Reviewby Rebecca Silverman,
Sakuya, a high school third-year, lives with her older cousin Kanade in a town by the sea. Sometimes her lack of parents brings her down, as does her notoriety around town as “that girl without parents,” but she finds comfort in her friends Sei and Yuuri, along with stargazing. Then on the day of her eighteenth birthday, a mysterious boy named Chihiro shows up at the house with a present for her. Sakuya becomes obsessed with him and actively tries to seek him out, but is it really a blessing when this conflicted soul transfers into her class?
If there is one unifying feature of Natsuki Takaya's manga, it's that there is always a darkness lurking behind the cheery facades of her characters. In Liselotte and Witch's Forest, Liselotte has been exiled from her homeland; in Fruits Basket, Tohru is desperately looking for a place to belong. Twinkle Stars, Takaya's eleven-volume series from 2007, explores both of these topics in its heroine Sakuya, a high school girl living with her adult male cousin by the sea. We're not entirely sure why he has custody of her, and it's clear that whatever the reason is, it's kept largely under wraps from the town as well as the readers. Kanade is seen as a slacker and general bum, and the townsfolk look at his sheltering of Sakuya with extreme prejudice. The existence of something upsetting, if not outright traumatic, behind the fact that Sakuya lives with him is evident, which seems to inform a lot of both Sakuya's and Chihiro's actions.
Sakuya herself is a model Takaya heroine – sweet and simple but with deep inner scars. She's prone to obsession and socially awkward, both of which help to explain her instant fascination with Chihiro when she meets him. Her two best friends Yuuri and Sei generally keep her, if not in check precisely, then at least safe from the torments of her peers and her own issues. Once again there's a definite sense that Sakuya's middle school (and possibly early high school) years were marked by bullying and other dark things, which makes her friends' careful monitoring make sense. There's also the fact that Yuuri clearly has a major crush on her to take into consideration, and it isn't entirely clear if Sei also has romantic feelings for Sakuya or if she's just especially protective. Regardless, Sakuya is oblivious to all of this, choosing to focus instead on the stars, Chihiro, and keeping her own negative emotions at bay.
The feeling that we're missing a lot of backstory is both a help and a hindrance to this omnibus volume, which contains the first two books in the series. On the one hand, it's a persistent mystery; wanting to discover why Chihiro is so two-faced and what's behind Sakuya's family situation can really drive your reading. On the other, it's somewhat annoying not to have all of the pertinent information to understand the hero and heroine of the book, and there are only so many sad wistful faces and mysterious flashbacks that you can take before it begins to grate. Not being privy to much more information about either of them by volume two than we were in volume one indicates that this may not be a series for easily frustrated readers, or for those who worry what the bomb will be when it's eventually dropped.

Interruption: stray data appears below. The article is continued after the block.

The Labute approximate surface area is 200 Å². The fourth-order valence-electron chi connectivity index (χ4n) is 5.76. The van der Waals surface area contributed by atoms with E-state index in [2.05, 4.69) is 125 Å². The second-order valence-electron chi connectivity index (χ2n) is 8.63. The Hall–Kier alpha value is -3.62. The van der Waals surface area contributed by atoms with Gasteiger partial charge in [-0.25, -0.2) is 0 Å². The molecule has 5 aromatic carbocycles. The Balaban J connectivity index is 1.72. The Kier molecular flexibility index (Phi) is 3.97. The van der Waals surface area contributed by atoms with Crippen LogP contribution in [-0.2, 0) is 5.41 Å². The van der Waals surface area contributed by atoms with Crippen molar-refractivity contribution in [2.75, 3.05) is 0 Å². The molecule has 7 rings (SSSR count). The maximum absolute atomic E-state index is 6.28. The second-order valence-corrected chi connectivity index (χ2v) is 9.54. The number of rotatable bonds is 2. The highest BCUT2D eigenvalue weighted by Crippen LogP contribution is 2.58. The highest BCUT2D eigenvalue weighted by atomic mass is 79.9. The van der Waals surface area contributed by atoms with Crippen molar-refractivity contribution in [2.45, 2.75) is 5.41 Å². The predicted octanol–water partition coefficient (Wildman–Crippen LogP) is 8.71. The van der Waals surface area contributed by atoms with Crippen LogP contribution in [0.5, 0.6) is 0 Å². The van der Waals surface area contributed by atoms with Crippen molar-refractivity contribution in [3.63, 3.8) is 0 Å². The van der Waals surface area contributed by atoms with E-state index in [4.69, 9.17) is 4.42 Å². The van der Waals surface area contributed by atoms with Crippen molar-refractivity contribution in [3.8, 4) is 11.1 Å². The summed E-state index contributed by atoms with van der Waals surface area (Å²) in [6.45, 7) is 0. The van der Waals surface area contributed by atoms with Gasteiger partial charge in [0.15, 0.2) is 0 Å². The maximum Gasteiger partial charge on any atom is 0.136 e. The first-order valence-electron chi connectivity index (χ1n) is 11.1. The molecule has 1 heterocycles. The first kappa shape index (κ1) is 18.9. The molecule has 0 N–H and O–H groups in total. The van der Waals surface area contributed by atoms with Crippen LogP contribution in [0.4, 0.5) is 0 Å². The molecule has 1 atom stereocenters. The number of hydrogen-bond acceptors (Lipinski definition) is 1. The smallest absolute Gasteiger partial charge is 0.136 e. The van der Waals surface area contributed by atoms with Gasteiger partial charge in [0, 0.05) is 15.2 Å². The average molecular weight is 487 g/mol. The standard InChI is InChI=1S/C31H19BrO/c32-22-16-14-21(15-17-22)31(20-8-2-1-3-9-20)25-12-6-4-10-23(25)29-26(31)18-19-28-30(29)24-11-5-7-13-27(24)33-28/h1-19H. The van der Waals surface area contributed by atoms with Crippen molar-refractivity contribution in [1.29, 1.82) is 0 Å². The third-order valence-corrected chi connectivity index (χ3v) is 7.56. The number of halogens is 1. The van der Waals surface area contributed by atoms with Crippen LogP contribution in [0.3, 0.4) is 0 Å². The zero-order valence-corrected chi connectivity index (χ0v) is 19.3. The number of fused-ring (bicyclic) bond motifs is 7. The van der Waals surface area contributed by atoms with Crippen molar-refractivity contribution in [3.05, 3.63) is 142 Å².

At this point, Twinkle Stars feels like a cross between an angsty young adult novel and a mystery story. It's certainly a combination that has the potential to work well if it pans out. It unfortunately allows for the trope of the jerk male love interest, which feels like the appropriate label for Chihiro right now. Being much less sympathetic than Sakuya, he hides his emotional baggage behind a bright smile and a sharp tongue. He goes from being kind and loving to utterly cold in the blink of an eye, and the only thing that really saves the character is how obviously this comes across as a calculated image. In the moments when he's wonderful, such as when he saves Sakuya from being bullied by the assembly in the omnibus' strongest scene, he's the hero Sakuya both needs and deserves. But then he follows it up with general jerkiness, which detracts from both the character and Sakuya's love for him as a plot device, at least if you're tired of the old trope where the good girl saves the troubled boy with her love.
That's where a lot of the story's potential comes from: both Sakuya and Chihiro stand to save each other, making this a reciprocal love story. We know Takaya is capable of doing this well, which was part of what made Fruits Basket so endearing, but thus far it feels uncertain if the tale will turn in this direction. When you come down to it, that's really the issue for anxious readers of this omnibus – the dark foreshadowing overwhelms the rest of the story, creating a distinct worry that there's some horrible revelation ahead. It's not that there should be no hints or foreshadowing, because those are both an important part of writing, but when the hints feel more important than the current plot, there's a problem, and this is just enough like Takaya's other works to make it difficult to get completely lost in it. Twinkle Stars' first two volumes have potential – but the question remains, the potential for what?
Overall : B-
Story : B-
Art : B
+ Interesting implied backstory, the scene where Chihiro saves Sakuya from bullying is very strong, easy panel flow
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